Rural Citizens: The Underbelly of America

In Zone One we see the aftermath of the apocalypse from the perspective of the survivors, much like the rest of history. As we follow Mark Spitz, Gary, and Kaitlyn through what used to be known as Manhattan but is now recognized as Zone One, we see what daily life has come to be after the spread of the disease which turns people into “skels”. When comparing this to the current events going on around us, it becomes easy to see how the same personalities in our own time could easily spread and permeate the culture even after an apocalypse has taken place. While Zone One is a work of fiction, the attitudes of many of the characters could be transplanted into the current culture and have no problem living in our world. More specifically, I think the attitudes of many people living in rural areas who feel that they are losing control within the general population are clear in Colson Whitehead’s piece.

In the beginning of the book, we start to learn the dimensions of the characters being presented to us. Their personalities differ in many ways, but since such a large portion of the population has turned into something they are not familiar or comfortable with, there are slim pickings for friends. As part of the Omega unit, they work together to make sure spaces within Zone One are free of what they call skels, which can also be thought of as zombies. Gary, who used to work on cars, and Kaitlyn, who used to be a teacher, are both given the same job within their unit along with Mark. They have become blue collar workers attempting to clean out the city, no matter what their jobs were before. Throughout the book, we see that they all utilize their own coping methods in order to kill the skels. At one point Mark contemplates what Gary and Kaitlyn are thinking about when they kill. He thinks that Mark looks at the skels as “The proper citizens who had stymied and condemned him and his brothers all his life, excluding them from the festivities- the homeroom teachers and assistant principles’, the neighbors across the street who called the cops to bitch about the noise and the trash in their yard. Where were their rules now, their judgements, condescending smiles? (Whitehead: 266).” Gary has been stigmatized his entire life for being a mechanic, for having what some might consider a run-down yard, and for living his life how he feels comfortable. He feels like he has been excluded from the group, even though he didn’t do anything except ignore the societal pressures around him to look nice and get a white-collar job. Despite the fact that he worked hard and was a family-man, he still felt like he was being looked down upon.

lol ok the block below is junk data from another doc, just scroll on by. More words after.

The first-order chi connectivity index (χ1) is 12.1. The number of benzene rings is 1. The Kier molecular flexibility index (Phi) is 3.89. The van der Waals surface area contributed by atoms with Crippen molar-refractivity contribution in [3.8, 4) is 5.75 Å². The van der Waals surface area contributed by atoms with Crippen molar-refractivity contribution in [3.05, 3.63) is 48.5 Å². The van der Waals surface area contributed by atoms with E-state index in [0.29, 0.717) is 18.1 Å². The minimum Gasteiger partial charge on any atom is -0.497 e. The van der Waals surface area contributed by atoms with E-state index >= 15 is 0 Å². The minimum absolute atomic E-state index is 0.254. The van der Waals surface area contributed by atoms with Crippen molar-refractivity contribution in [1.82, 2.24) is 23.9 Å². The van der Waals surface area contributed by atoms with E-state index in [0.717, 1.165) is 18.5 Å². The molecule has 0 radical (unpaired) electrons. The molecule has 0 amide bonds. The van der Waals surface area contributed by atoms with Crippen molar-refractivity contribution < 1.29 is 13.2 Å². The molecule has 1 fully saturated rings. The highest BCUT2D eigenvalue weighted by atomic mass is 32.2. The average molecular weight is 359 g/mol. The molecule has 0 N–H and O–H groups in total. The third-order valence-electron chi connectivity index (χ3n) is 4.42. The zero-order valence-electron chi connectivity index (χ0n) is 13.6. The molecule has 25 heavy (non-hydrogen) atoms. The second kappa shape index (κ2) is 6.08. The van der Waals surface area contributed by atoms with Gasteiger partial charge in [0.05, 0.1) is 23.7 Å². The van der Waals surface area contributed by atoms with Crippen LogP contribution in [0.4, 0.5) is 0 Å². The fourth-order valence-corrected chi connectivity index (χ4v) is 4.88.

On the other hand, Gary theorizes that Kaitlyn thinks of the skels differently. From her perspective, the lives she was ending were the lives of “the weak-willed smokers, deadbeat dads and welfare cheats, single moms incessantly breeding, the flouters of speed laws, and those who only had themselves to blame for their ridiculous credit-card debt… Her assembled underclass who simultaneously undermined and justified her lifestyle choices (Whitehead: 267).” From a different point of view, Gary believes that Kaitlyn finds it easier to kill when she believes that the people at the other end of her gun were drains on the system, when there was still a system to drain. While it seems that she viewed herself as a part of the group that needed to utilize systems such as welfare, she was defiant to group herself with those that abused such things.

In Mary Jordan and Kevin Sullivan’s piece titled “The Painful Truth about Teeth,” they uncover a world that many don’t want to look at. The working class living in Maryland voted for Trump with hopes that he would actually give them access to resources as simple as being able to afford a dentist. However simple we may see it as, it clearly isn’t since so many people are left wanting for this type of healthcare. After Trump had won and people like Dee Matello were still left without dental care they became resentful over the fact that he had not done what he had promised, with her and her husband discussing “Did we really vote for him?” The fact that many working-class people living in rural areas are feeling like they are being ignored by the government can be connected to the ways in which Gary and Kaitlyn judge the skels they are instructed to kill. They had each become resentful of the way they were being treated in their previous lives, and they were now in control of the situation. Even the act of moving the capital from Albany, which lies in a much more populated area of New York to Buffalo, which is surrounded by mostly rural areas, proves the same point. There is currently an underbelly of people living in rural areas who feel betrayed and ignored by their government, so even if they see someone come forward with an attitude they may see as problematic or racist in many ways, they may still be willing to support him if they think he will work in their best interest, as Dee Matello did for Donald Trump. These attitudes are best represented by Kaitlyn and Gary within Zone One before the 2016 election even took place, so they could be applied to politicians at any point that claim to stand for the rights of those who feel they are being marginalized.

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